"The Church’s witness, then, is of its nature public: she seeks to convince by proposing rational arguments in the public square. The legitimate separation of Church and State cannot be taken to mean that the Church must be silent on certain issues, nor that the State may choose not to engage, or be engaged by, the voices of committed believers in determining the values which will shape the future of the nation.
"In the light of these considerations, it is imperative that the entire Catholic community in the United States come to realize the grave threats to the Church’s public moral witness presented by a radical secularism which finds increasing expression in the political and cultural spheres. The seriousness of these threats needs to be clearly appreciated at every level of ecclesial life. Of particular concern are certain attempts being made to limit that most cherished of American freedoms, the freedom of religion. Many of you have pointed out that concerted efforts have been made to deny the right of conscientious objection on the part of Catholic individuals and institutions with regard to cooperation in intrinsically evil practices. Others have spoken to me of a worrying tendency to reduce religious freedom to mere freedom of worship without guarantees of respect for freedom of conscience.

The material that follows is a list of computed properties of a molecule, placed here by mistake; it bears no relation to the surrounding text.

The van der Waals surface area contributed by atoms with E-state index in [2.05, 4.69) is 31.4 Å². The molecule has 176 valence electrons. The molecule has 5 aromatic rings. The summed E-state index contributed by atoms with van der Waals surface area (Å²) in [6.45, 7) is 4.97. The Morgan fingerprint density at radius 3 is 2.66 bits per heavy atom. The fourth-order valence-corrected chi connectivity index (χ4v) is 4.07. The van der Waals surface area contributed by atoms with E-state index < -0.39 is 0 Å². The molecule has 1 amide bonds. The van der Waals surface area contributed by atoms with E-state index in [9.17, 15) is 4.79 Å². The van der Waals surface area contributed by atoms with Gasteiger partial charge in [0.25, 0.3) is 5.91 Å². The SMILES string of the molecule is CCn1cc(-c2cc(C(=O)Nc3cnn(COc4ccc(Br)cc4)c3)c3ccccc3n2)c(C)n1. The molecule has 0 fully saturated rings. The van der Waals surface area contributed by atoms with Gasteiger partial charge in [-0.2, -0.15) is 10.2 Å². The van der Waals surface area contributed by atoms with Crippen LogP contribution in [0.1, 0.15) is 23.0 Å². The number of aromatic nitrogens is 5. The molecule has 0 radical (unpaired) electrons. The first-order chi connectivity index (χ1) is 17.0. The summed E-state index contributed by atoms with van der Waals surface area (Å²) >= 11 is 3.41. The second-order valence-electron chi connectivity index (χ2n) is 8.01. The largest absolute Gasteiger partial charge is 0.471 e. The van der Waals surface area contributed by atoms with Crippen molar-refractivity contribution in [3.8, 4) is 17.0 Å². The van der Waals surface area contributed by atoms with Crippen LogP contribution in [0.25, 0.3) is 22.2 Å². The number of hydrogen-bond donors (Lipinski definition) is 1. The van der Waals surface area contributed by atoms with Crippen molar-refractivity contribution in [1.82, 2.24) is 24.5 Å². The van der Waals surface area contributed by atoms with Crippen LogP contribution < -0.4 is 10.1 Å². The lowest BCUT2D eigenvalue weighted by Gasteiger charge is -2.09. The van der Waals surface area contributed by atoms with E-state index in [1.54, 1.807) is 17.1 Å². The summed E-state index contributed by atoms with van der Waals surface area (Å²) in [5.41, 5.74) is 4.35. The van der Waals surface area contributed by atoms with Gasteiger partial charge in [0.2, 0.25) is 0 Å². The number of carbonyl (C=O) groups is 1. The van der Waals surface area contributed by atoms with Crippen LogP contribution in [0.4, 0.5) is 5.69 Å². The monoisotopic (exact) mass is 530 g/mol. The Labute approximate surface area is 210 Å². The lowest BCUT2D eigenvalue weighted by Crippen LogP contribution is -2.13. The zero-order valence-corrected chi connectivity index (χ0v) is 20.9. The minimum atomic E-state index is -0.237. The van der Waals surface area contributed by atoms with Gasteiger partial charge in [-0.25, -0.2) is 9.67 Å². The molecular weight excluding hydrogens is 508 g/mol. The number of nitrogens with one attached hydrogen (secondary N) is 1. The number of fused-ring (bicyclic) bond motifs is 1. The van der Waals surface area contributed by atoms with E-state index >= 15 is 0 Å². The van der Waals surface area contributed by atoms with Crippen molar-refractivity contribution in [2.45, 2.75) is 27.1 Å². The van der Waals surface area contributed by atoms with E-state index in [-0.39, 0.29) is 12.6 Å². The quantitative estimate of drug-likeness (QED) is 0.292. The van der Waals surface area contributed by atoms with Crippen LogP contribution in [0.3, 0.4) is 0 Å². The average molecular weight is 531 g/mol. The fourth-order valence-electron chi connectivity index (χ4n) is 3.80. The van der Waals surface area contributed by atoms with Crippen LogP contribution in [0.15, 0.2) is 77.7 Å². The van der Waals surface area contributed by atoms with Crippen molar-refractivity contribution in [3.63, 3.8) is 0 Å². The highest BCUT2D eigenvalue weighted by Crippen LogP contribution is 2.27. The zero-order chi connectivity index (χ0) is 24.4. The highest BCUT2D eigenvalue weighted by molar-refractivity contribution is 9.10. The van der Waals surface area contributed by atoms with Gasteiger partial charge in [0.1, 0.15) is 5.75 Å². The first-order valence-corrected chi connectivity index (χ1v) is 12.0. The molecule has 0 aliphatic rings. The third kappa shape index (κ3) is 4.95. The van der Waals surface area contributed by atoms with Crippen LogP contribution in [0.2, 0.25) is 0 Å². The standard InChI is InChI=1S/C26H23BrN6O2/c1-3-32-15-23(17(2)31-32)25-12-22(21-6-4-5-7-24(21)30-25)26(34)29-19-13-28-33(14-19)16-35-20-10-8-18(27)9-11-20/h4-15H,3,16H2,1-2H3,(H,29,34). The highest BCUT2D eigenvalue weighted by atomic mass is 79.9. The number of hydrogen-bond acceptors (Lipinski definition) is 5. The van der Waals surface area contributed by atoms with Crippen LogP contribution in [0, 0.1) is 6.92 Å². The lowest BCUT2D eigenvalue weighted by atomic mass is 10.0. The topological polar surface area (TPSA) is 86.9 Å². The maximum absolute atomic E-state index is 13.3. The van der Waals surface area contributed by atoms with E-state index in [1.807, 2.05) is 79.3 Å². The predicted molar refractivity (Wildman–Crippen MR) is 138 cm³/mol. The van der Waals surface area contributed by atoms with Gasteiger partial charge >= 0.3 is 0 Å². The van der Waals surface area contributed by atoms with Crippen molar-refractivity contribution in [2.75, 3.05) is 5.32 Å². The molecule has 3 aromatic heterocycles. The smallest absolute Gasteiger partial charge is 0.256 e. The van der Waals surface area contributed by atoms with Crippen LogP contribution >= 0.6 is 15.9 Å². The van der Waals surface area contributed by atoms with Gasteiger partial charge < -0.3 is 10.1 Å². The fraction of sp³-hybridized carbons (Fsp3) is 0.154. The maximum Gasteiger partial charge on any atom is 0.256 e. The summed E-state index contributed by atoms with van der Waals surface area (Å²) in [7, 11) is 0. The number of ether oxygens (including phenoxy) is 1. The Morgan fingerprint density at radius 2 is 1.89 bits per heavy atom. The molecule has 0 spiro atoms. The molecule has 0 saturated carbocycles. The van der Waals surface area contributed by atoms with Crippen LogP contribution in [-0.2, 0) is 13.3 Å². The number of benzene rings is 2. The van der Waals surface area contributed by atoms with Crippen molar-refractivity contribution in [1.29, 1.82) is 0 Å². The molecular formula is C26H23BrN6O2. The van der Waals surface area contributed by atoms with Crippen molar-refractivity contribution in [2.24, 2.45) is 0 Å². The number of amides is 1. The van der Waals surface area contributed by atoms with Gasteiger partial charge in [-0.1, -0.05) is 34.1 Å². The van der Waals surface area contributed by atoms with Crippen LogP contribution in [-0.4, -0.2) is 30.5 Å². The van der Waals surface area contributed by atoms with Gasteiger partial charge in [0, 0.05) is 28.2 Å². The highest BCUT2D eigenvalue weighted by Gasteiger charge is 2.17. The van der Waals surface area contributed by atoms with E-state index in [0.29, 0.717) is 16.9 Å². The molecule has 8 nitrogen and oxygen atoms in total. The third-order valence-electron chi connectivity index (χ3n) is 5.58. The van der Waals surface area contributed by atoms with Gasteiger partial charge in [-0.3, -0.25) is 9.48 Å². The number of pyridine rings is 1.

"Here once more we see the need for an engaged, articulate and well-formed Catholic laity endowed with a strong critical sense vis-à-vis the dominant culture and with the courage to counter a reductive secularism which would delegitimize the Church’s participation in public debate about the issues which are determining the future of American society. The preparation of committed lay leaders and the presentation of a convincing articulation of the Christian vision of man and society remain a primary task of the Church in your country; as essential components of the new evangelization, these concerns must shape the vision and goals of catechetical programs at every level.